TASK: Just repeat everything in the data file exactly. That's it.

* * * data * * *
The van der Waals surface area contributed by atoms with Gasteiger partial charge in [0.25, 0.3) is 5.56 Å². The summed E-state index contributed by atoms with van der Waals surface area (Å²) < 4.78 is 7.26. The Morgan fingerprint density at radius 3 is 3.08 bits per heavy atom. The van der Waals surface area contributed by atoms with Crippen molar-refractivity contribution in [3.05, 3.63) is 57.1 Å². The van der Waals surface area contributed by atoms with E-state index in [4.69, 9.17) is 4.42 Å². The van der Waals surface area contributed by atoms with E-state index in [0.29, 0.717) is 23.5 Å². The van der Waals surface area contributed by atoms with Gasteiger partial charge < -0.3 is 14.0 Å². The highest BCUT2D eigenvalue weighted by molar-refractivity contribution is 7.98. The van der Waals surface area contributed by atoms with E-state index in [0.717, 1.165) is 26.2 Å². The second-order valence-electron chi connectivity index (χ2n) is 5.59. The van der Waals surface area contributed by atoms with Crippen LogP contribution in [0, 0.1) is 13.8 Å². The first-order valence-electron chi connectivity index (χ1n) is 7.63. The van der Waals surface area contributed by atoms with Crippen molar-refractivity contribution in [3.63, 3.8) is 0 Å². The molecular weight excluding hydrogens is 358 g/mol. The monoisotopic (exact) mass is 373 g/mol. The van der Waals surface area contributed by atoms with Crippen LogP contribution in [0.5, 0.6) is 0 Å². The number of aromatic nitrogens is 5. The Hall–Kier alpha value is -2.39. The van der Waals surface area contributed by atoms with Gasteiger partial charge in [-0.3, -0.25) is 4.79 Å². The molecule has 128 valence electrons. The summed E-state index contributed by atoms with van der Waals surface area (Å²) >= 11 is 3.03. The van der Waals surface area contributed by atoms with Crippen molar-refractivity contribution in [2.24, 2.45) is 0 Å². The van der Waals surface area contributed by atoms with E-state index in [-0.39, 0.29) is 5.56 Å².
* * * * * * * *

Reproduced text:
The van der Waals surface area contributed by atoms with Gasteiger partial charge in [0.25, 0.3) is 5.56 Å². The summed E-state index contributed by atoms with van der Waals surface area (Å²) < 4.78 is 7.26. The Morgan fingerprint density at radius 3 is 3.08 bits per heavy atom. The van der Waals surface area contributed by atoms with Crippen molar-refractivity contribution in [3.05, 3.63) is 57.1 Å². The van der Waals surface area contributed by atoms with E-state index in [4.69, 9.17) is 4.42 Å². The van der Waals surface area contributed by atoms with E-state index in [0.29, 0.717) is 23.5 Å². The van der Waals surface area contributed by atoms with Gasteiger partial charge < -0.3 is 14.0 Å². The highest BCUT2D eigenvalue weighted by molar-refractivity contribution is 7.98. The van der Waals surface area contributed by atoms with E-state index in [0.717, 1.165) is 26.2 Å². The second-order valence-electron chi connectivity index (χ2n) is 5.59. The van der Waals surface area contributed by atoms with Crippen LogP contribution in [0, 0.1) is 13.8 Å². The first-order valence-electron chi connectivity index (χ1n) is 7.63. The van der Waals surface area contributed by atoms with Crippen molar-refractivity contribution in [3.63, 3.8) is 0 Å². The molecular weight excluding hydrogens is 358 g/mol. The monoisotopic (exact) mass is 373 g/mol. The van der Waals surface area contributed by atoms with Crippen LogP contribution in [0.5, 0.6) is 0 Å². The number of aromatic nitrogens is 5. The Hall–Kier alpha value is -2.39. The van der Waals surface area contributed by atoms with Gasteiger partial charge in [-0.3, -0.25) is 4.79 Å². The molecule has 128 valence electrons. The summed E-state index contributed by atoms with van der Waals surface area (Å²) >= 11 is 3.03. The van der Waals surface area contributed by atoms with Crippen molar-refractivity contribution in [2.24, 2.45) is 0 Å². The van der Waals surface area contributed by atoms with E-state index in [-0.39, 0.29) is 5.56 Å².